To finance the Hotel Moscow project, associates at Dekorum took out an $87.5 million loan from Deutsche Bank, according to Novaya Gazeta. However, the overextended company was hit with heavy losses during the economic downturn and eventually defaulted.
The city government intervened to cover the loan, on the condition that Dekorum transfer an additional 25.5 percent stake to the city, which has yet to happen.
In mid-June, Mr. Yegiazaryan’s offices were raided by police. Investigators suspect that the loan and failure to repay may have been planned from the outset.
Mr. Yegiazaryan is now keeping a low profile and could not be reached for comment. Dekorum’s offices are closed.
Reports have circulated in the media that he may be stripped of his seat in the Duma, the lower house of parliament, and with it, immunity to prosecution. Moreover, a new anti-mafia law signed earlier this month by Mr. Medvedev aims to punish those who leverage their ties to organized crime.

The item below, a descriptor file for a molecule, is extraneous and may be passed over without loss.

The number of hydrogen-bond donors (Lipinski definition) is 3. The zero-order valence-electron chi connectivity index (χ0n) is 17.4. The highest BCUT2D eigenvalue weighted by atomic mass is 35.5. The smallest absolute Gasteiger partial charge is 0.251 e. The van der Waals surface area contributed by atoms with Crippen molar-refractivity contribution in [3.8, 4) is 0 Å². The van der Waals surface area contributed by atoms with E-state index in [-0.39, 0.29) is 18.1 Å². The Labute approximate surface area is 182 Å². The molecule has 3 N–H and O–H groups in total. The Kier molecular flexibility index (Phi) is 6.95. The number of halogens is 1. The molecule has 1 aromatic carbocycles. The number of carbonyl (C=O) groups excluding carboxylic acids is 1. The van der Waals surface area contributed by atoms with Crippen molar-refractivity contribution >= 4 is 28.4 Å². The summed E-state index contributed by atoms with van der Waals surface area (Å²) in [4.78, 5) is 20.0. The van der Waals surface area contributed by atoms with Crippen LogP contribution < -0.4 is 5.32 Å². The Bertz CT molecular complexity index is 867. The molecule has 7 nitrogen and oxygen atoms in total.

Mr. Yegiazaryan “was always considered one of the most corrupt,” said Ms. Latynina, the investigative journalist. “For sure, he was never a model businessman.”
The city construction department, meanwhile, has taken control of the Hotel Moscow project.
On a recent afternoon, empty scaffolding ringed the vast exterior. Only an artist’s rendering of the completed building on a billboard affixed to the chain-link security fence suggests its realization.
City authorities say doors will open sometime in 2011, years after the overhaul began. That may be optimistic.
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